File photo by THE CANADIAN PRESS Dennis Oland heads from court in Fredericton.

Several potential leads not pursued after Oland murder, investigator admits

SAINT JOHN, N.B. — Several potential leads that were not pursued by police investigating Richard Oland’s murder have been raised by the defence at Dennis Oland’s second-degree murder trial.

Defence lawyer Alan Gold cross-examined Const. Stephen Davidson, lead investigator of the murder for the Saint John police, on Thursday and asked him why police did not do more to question possible witnesses and look into curious occurrences.

One of those odd developments was the discovery a few weeks after the July 6, 2011, murder of multi-millionaire Richard Oland of a bunch of sticky notes with names written on them of Oland family members, past and present. The notes were found on the ground by a passer-by in west Saint John, far from the crime scene, and turned over to police.

Names scribbled on the notes included Dick, Derek, Philip and Susan, the word “alcoholic” and “1800s.” Susannah Oland, who lived in the 19th century, was the creator of the original beer recipe that formed the basis of the Oland family’s Moosehead Brewery.

Gold wanted to know if the papers had been fingerprinted, or if a piece of material that appeared to be a hair stuck on one of the notes had been examined. But Davidson said nothing was done with the papers.

“There was no follow up to these pieces of paper?” Gold asked.

“Correct,” Davidson said.

Police also did not check on a report by a woman who said she heard shouting in the area of the crime scene on the night of the murder. As well, Gerry Lowe, a member of the New Brunswick legislature, was sitting in a restaurant near the crime scene and said he saw a man leave the building at around 7:30 p.m. But Lowe was not sure if he saw the man on the night of the murder or the day before.

Davidson said police did not investigate to see if Lowe had been at the restaurant the day before the killing.

Oland’s defence team is arguing at trial that the Saint John police investigation was inadequate. Almost every police officer who has been on the stand during the trial’s first two weeks has been asked pointed questions about weaknesses in procedures and problems in protecting the crime scene.

The Oland trial adjourned on Thursday until Jan. 7, 2019. It is expected to last until March.

Two witnesses who likely heard Richard Oland being beaten to death in his Saint John office initially told police they heard loud thumping noises at around 8 p.m., a time that would exclude Dennis Oland as the killer.

On Thursday, Gold examined Davidson’s notes from July 7, 2011, the day Oland’s battered body was found lying in a pool of blood on the floor of his office.

Davidson, a young police officer at the time who was new to the major crimes unit, interviewed John Ainsworth and Anthony Shaw. The two men had been working together in the Printing Plus office on the ground floor of the building on July 6.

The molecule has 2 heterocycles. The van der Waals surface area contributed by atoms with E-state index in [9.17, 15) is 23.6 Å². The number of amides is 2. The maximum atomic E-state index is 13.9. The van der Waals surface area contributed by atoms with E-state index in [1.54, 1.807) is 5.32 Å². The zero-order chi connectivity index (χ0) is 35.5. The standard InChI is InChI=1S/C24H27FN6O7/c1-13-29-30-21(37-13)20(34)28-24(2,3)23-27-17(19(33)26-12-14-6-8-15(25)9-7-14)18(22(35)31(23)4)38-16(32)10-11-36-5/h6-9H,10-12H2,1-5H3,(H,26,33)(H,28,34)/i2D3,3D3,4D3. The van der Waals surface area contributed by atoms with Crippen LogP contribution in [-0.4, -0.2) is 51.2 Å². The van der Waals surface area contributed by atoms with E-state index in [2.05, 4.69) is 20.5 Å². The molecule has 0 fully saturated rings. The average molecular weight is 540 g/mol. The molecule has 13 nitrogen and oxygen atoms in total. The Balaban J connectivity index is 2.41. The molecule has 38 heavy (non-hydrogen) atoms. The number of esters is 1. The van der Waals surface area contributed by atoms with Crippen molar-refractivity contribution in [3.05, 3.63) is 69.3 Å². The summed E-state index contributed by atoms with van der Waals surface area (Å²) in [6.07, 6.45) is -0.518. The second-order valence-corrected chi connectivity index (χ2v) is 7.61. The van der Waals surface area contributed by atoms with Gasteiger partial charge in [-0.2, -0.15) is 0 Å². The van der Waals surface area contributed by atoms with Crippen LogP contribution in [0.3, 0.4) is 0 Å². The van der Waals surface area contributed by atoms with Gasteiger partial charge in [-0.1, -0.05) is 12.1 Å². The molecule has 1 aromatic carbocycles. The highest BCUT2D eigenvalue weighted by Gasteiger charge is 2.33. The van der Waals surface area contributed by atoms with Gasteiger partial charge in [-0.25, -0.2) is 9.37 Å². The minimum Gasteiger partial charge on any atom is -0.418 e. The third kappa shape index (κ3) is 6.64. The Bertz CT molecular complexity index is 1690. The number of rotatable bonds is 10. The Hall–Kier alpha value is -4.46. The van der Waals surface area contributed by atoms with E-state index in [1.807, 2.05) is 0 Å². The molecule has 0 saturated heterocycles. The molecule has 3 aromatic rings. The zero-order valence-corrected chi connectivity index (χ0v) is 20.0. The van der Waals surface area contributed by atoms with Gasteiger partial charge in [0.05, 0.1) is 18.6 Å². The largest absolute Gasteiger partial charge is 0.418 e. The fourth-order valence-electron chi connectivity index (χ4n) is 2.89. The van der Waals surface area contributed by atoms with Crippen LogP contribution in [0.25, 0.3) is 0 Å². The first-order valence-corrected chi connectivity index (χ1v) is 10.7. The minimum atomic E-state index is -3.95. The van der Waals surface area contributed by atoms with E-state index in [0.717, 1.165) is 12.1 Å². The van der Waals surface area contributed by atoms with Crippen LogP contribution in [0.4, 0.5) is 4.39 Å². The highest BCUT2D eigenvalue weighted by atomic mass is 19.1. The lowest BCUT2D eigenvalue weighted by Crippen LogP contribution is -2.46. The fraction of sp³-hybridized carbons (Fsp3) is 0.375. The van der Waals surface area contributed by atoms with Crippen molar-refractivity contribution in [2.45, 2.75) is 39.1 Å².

Oland’s office was on the second floor.

Davidson’s notes from Ainsworth state: “8 p.m. Stomping 5 – 6 times on the floor.” From Shaw, his notes report: “8ish, thumping on floor. Loud thumping. Did not check but mildly alarmed. Unusual for 8ish.”

Gold asked Davidson if Ainsworth, who owns the office building, indicated his 8 p.m. comment was a “guesstimate.”

“No, he did not,” Davidson said.

Denis Oland

Get local stories you won't find anywhere else right to your inbox.
Sign up here

Just Posted

Big Oil’s interest in renewable energy investments expected to waver: report

Suncor announced it would cut its 2020 capital budget by 26 per cent in response to lower oil prices

A message from the Advocate publisher

In good times and bad, The Red Deer Advocate has been here… Continue reading

Watch Prime Minister: Trudeau announces funding for kids, grandparents Sunday

Prime Minister Justin Trudeau addresses the Canadian children and their grandparents Sunday… Continue reading

‘There isn’t consistency:’ COVID-19 response varies for children in care

WINNIPEG — Phones have been ringing continuously at the office of the… Continue reading

‘Do something now:’ Inmate’s wife calls for release of non-violent offenders

Luciana Infusino-Tomei has been left alone to care for her young daughter… Continue reading

WATCH: COVID-19 doesn’t stop Red Deer Public Library from telling stories

Deb Isbister has been reading stories to children for more than 20… Continue reading

Alberta Health Services provides COVID-19 prevention tips

Alberta Health Services has a number of recommendations for people amid the… Continue reading

Alberta government website has latest COVID-19 statistics

Red Deer Advocate readers can stay up to date on the COVID-19… Continue reading

Athletes, musicians help raise 500,000 euros to fight virus

“It’s a very difficult situation, and for the league to be able to do something like this, it makes players, clubs and fans very proud”

Tokyo Olympics: Signs suggest summer dates for 2021 Olympics

Organizing committee suggested there would be no major change from 2020.

Doug Ford’s handling of the pandemic draws praise from friends and foes

TORONTO — No aspect of Canadian life has been left untouched by… Continue reading

Cineplex Inc., MEC enact mass layoffs amid COVID-19 store, theatre closures

Mountain Equipment Co-Op and Cineplex Inc. have laid off thousands of employees… Continue reading

I am still facing that existential angst

Stir crazy. I looked the phrase up, just for fun. “Restless or… Continue reading

Red Deer College adapting and adjusting to COVID-19

I have worked in post-secondary education for more than 30 years, and… Continue reading

Most Read